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YOGALife - Spring 1996
Table of Contents Om
 ·  Memories of Swami Vishnu-devananda:
- A Different Kind of Swami
- The Spirit of Renunciation
- Cherished Memories
 ·  The Yogi: Portraits of Swami Vishnu-devananda
 ·  Swami Vishnu-devananda speaks: Questions and Answers
 ·  Ekadashi
 ·  How to Get Vairagya
 ·  Brahmacharya
 ·  Sex is not compulsory

The Spirit of Renunciation

Swami Vishnudevanda left for India for the last time in October, 1993. "I want to leave my body in the Ganga," he repeated it often and told each visitor that came to see him.
Swamiji had been preparing us for his parting for many years. He jokingly would tell us that he was "in the penalty box". He drew the analogy from Chicago's O'hare International Airport where air flights are so frequent that if a plane is delayed for some reason, it is made to wait until granted permission to leave.

Swamiji made many trips to India prior to his last one, and each time we collectively wondered if this would be the one where he shed his body. His last three trips were in particular question and many students came to pay their respects, say their goodbyes and make humble attempts at expressing their gratitude and love.

I saw numerous instances where I felt that Swamiji was close to death. There were times when he had been severely dehydrated, or he was not breathing properly. There were numerous hospital visits, often he was not eating or drinking much for days on end. Each time, much to my amazement, Swamiji rallied and continued to emanate an incredible, magnetic peace.
I had gone through this experience so often, that I created a dynamic in my mind whereby I struggled not to sink into a veritable emotional lions den. When I percieved Swamiji in crisis and I will again emphasize that I perceived this as being frequent, I would find myself preparing mentally for what I felt was the worse.
I told myself, trying to control my surging panic, "This is it!" time and time again, it was not "it". Swamiji amazed us all, and recovered to embark on another journey, a new project, or additional undertaking of immense proportions.

I was in an ongoing state of disbelief at Swamiji and his energy. Many times during our travels I found myself praying in earnest to simply be able to keep up and make it to the finish line of the trip.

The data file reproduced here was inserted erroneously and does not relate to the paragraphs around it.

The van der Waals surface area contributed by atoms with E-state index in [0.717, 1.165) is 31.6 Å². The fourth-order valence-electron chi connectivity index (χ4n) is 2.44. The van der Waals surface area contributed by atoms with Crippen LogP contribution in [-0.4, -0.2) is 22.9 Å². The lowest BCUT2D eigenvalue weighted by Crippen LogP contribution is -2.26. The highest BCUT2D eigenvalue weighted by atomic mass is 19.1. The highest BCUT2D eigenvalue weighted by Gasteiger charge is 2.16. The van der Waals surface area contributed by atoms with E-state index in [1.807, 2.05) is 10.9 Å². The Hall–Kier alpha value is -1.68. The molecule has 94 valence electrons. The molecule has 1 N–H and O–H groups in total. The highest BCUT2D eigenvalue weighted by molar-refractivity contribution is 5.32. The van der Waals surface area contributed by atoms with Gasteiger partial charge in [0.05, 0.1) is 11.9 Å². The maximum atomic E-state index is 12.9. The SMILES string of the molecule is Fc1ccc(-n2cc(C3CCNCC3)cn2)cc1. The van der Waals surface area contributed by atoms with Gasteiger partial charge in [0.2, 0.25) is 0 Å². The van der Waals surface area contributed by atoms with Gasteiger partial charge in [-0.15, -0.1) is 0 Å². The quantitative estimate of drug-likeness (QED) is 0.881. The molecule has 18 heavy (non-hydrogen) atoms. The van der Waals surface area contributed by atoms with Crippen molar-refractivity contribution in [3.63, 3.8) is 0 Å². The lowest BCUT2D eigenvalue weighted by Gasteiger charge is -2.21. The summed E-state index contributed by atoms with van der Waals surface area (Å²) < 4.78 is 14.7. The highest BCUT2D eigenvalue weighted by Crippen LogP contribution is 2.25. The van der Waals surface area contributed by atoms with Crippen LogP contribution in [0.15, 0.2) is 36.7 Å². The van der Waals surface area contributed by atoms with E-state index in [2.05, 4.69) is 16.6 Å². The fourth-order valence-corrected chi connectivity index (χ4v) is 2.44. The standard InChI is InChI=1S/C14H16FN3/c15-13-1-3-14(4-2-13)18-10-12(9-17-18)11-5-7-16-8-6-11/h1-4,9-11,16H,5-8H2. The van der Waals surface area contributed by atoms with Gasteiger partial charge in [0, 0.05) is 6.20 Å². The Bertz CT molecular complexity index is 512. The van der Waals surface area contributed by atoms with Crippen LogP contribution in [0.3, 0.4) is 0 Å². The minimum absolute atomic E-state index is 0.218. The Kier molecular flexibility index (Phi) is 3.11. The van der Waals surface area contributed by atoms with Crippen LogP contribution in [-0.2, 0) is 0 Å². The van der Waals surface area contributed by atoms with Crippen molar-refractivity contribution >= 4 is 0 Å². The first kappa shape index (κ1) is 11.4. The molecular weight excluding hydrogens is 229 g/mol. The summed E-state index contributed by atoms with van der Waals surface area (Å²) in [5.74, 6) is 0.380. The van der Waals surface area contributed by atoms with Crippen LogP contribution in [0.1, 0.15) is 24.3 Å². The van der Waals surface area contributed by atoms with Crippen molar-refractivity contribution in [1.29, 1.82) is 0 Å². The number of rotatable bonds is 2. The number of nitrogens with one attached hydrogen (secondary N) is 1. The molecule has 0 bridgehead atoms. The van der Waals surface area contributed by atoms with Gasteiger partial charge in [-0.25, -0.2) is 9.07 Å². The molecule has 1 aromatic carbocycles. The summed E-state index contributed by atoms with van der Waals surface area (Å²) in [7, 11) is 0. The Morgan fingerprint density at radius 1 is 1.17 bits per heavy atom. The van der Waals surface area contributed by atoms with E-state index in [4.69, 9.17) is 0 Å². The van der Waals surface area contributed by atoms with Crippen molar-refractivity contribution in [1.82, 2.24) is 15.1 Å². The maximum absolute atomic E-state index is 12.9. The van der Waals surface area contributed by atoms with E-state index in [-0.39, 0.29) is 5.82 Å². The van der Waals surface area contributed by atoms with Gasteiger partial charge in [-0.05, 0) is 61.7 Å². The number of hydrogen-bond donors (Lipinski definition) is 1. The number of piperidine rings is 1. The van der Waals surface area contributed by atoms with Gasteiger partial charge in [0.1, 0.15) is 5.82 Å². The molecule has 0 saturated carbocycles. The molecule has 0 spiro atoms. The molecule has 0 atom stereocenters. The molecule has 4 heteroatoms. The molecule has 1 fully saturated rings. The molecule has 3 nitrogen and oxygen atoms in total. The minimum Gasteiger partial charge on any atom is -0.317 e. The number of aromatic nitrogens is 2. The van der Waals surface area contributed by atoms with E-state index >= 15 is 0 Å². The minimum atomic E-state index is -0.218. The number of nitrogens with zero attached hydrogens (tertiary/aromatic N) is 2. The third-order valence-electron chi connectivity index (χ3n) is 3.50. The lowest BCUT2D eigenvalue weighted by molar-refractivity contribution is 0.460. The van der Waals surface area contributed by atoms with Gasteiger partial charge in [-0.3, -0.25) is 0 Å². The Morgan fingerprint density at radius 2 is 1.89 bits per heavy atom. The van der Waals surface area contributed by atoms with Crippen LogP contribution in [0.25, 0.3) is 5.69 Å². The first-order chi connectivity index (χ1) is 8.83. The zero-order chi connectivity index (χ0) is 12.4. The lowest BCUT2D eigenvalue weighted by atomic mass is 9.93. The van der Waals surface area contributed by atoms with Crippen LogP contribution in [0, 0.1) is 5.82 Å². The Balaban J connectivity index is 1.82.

I was in perpetual awe of Swamiji's stamina and boundless energy particularly given all that his body had endured. I was mystified by this and perplexed. I was half Swamiji's age and in sound health, yet I always had the feeling that I was holding on by a thread, with my sole goal being not to drop off in trying to keep up with him.
I have since come to the conclusion that it was Swamiji who sustained me, as I know I was not physically capable of maintaining such a strenuous schedule on my own.

After being mistaken repeatedly regarding Swamiji's final days, when his last days did actually come, true to fashion, I was wrong again. I was caught in a dance of not wanting to "think the worst" another time, yet trying to be prepared if this was the time of Swamiji's final departure.

I can remember looking at Swamiji in the hospital bed in India thinking to myself, "He has come close many times before, don't worry ahead of time, he'll pull out of this".
After a day or so of watching Swamiji become increasingly unwell, it occurred to me that while I had often seen Swamiji sick, I had never before seen him this sick. And with that, the reality of Swamiji's passing became more evident. I thought, in perhaps a last ditch attempt of denial, "Swamiji did not come all the way to India to die in a hospital!".
I held out the hope to myself that he would bounce back as he had done so many times before, that he would make it to the Netala ashram on the Ganga. Then perhaps Swamiji would give his body to Mother there. I had many preconcieved notions of how a great sage would give up his body.
I thought for example that he might sit up and meditate himself out of his physical form, I thought that disciples gathered for the event and chanted mantras to create a spiritual atmosphere. I thought everyone would have a mystical experience. I learned however, that right up to the last, Swamiji was teaching me.
Perhaps the most striking thing I experienced about Swamiji's passing was his complete and total renunciation. It brought back memories of my first impression of Swamiji. I was staring at him as he was up on the stage at the ashram in Val Morin, Canada giving a lecture. At that time Swamiji talked a lot and very fast.
Someone made a very apparent mistake and Swamiji stopped the lecture, scolded the student and then just as quickly, without any residual anger or lingering emotion, returned to the lecture topic.
I was seeing something I could not define. I felt mystified until I understood. I then had an intuitive knowledge that, as I was watching Swamiji, I was seeing before me someone who was genuinely humble. It is very difficult to describe as it is the absence of something.

Similarly, when I saw Swamiji last, I experienced the profundity of the absence of something and again, it is difficult to describe. If Swamiji possesed anything at all, it was the spirit of renounciation. Swamiji gave and gave everything.
He even gave over the care of his body. In so doing among other things, he gave us the direct experience of the great Vedantic teaching, "You are not the body, but the soul residing in the body."

Swamiji's passing was not how I thought it would be. It showed me great truth and gave me a higher knowledge.
There was no fanfare, no glitz, or showmanship. There was instead, an exquisite simplicity, complete surrender, and a pervasive spirit of absolute renunciation.
This reality was far more glorious and richer than my tiny imagination could have ever produced.

- Gayatri, Florida, U.S.A.

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